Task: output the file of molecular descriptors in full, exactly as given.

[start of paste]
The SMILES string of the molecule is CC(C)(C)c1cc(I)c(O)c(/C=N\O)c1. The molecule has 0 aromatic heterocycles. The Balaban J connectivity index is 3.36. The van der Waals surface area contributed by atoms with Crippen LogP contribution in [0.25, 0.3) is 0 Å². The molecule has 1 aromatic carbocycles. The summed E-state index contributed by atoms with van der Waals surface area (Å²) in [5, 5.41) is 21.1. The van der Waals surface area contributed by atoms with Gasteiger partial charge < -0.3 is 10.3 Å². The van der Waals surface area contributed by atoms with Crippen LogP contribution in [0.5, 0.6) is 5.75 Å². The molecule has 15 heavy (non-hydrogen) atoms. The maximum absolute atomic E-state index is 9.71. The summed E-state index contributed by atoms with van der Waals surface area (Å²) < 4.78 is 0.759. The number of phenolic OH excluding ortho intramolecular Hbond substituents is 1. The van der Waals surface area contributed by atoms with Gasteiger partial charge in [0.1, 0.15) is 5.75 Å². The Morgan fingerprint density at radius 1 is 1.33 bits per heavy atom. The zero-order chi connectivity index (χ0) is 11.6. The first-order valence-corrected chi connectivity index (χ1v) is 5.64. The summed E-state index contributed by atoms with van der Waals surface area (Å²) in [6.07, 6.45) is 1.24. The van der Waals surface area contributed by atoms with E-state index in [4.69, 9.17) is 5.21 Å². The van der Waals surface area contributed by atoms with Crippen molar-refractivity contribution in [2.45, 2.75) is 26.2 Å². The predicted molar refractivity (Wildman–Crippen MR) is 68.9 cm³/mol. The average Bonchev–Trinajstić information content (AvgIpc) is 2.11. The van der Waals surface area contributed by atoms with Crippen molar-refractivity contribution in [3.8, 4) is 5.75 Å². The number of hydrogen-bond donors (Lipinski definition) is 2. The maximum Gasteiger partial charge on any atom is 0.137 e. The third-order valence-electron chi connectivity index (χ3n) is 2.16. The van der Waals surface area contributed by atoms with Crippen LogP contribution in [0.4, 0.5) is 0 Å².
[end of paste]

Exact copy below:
The SMILES string of the molecule is CC(C)(C)c1cc(I)c(O)c(/C=N\O)c1. The molecule has 0 aromatic heterocycles. The Balaban J connectivity index is 3.36. The van der Waals surface area contributed by atoms with Crippen LogP contribution in [0.25, 0.3) is 0 Å². The molecule has 1 aromatic carbocycles. The summed E-state index contributed by atoms with van der Waals surface area (Å²) in [5, 5.41) is 21.1. The van der Waals surface area contributed by atoms with Gasteiger partial charge < -0.3 is 10.3 Å². The van der Waals surface area contributed by atoms with Crippen LogP contribution in [0.5, 0.6) is 5.75 Å². The molecule has 15 heavy (non-hydrogen) atoms. The maximum absolute atomic E-state index is 9.71. The summed E-state index contributed by atoms with van der Waals surface area (Å²) < 4.78 is 0.759. The number of phenolic OH excluding ortho intramolecular Hbond substituents is 1. The van der Waals surface area contributed by atoms with Gasteiger partial charge in [0.1, 0.15) is 5.75 Å². The Morgan fingerprint density at radius 1 is 1.33 bits per heavy atom. The zero-order chi connectivity index (χ0) is 11.6. The first-order valence-corrected chi connectivity index (χ1v) is 5.64. The summed E-state index contributed by atoms with van der Waals surface area (Å²) in [6.07, 6.45) is 1.24. The van der Waals surface area contributed by atoms with E-state index in [4.69, 9.17) is 5.21 Å². The van der Waals surface area contributed by atoms with Crippen molar-refractivity contribution in [2.45, 2.75) is 26.2 Å². The predicted molar refractivity (Wildman–Crippen MR) is 68.9 cm³/mol. The average Bonchev–Trinajstić information content (AvgIpc) is 2.11. The van der Waals surface area contributed by atoms with Crippen molar-refractivity contribution in [3.8, 4) is 5.75 Å². The number of hydrogen-bond donors (Lipinski definition) is 2. The maximum Gasteiger partial charge on any atom is 0.137 e. The third-order valence-electron chi connectivity index (χ3n) is 2.16. The van der Waals surface area contributed by atoms with Crippen LogP contribution in [0.4, 0.5) is 0 Å².